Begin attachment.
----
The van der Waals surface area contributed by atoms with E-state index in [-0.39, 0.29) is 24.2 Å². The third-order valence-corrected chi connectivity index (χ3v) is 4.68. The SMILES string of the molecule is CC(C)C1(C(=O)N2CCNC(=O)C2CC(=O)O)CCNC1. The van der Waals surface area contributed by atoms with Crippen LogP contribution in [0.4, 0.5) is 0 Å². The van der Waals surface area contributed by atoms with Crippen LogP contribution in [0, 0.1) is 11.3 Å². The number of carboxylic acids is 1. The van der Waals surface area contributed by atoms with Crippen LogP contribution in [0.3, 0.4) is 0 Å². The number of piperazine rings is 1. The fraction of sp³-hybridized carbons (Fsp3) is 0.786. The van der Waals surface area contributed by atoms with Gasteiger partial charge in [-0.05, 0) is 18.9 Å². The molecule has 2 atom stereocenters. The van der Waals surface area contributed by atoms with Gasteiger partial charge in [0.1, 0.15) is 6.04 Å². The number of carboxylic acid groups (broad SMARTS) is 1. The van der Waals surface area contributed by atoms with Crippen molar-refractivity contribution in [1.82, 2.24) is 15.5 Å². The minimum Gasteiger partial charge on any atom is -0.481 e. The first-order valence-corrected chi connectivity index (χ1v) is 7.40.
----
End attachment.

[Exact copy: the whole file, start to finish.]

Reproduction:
The van der Waals surface area contributed by atoms with E-state index in [-0.39, 0.29) is 24.2 Å². The third-order valence-corrected chi connectivity index (χ3v) is 4.68. The SMILES string of the molecule is CC(C)C1(C(=O)N2CCNC(=O)C2CC(=O)O)CCNC1. The van der Waals surface area contributed by atoms with Crippen LogP contribution in [0.4, 0.5) is 0 Å². The van der Waals surface area contributed by atoms with Crippen LogP contribution in [0, 0.1) is 11.3 Å². The number of carboxylic acids is 1. The van der Waals surface area contributed by atoms with Crippen LogP contribution in [0.3, 0.4) is 0 Å². The number of piperazine rings is 1. The fraction of sp³-hybridized carbons (Fsp3) is 0.786. The van der Waals surface area contributed by atoms with Gasteiger partial charge in [-0.05, 0) is 18.9 Å². The molecule has 2 atom stereocenters. The van der Waals surface area contributed by atoms with Gasteiger partial charge in [0.1, 0.15) is 6.04 Å². The number of carboxylic acid groups (broad SMARTS) is 1. The van der Waals surface area contributed by atoms with Crippen molar-refractivity contribution in [1.82, 2.24) is 15.5 Å². The minimum Gasteiger partial charge on any atom is -0.481 e. The first-order valence-corrected chi connectivity index (χ1v) is 7.40.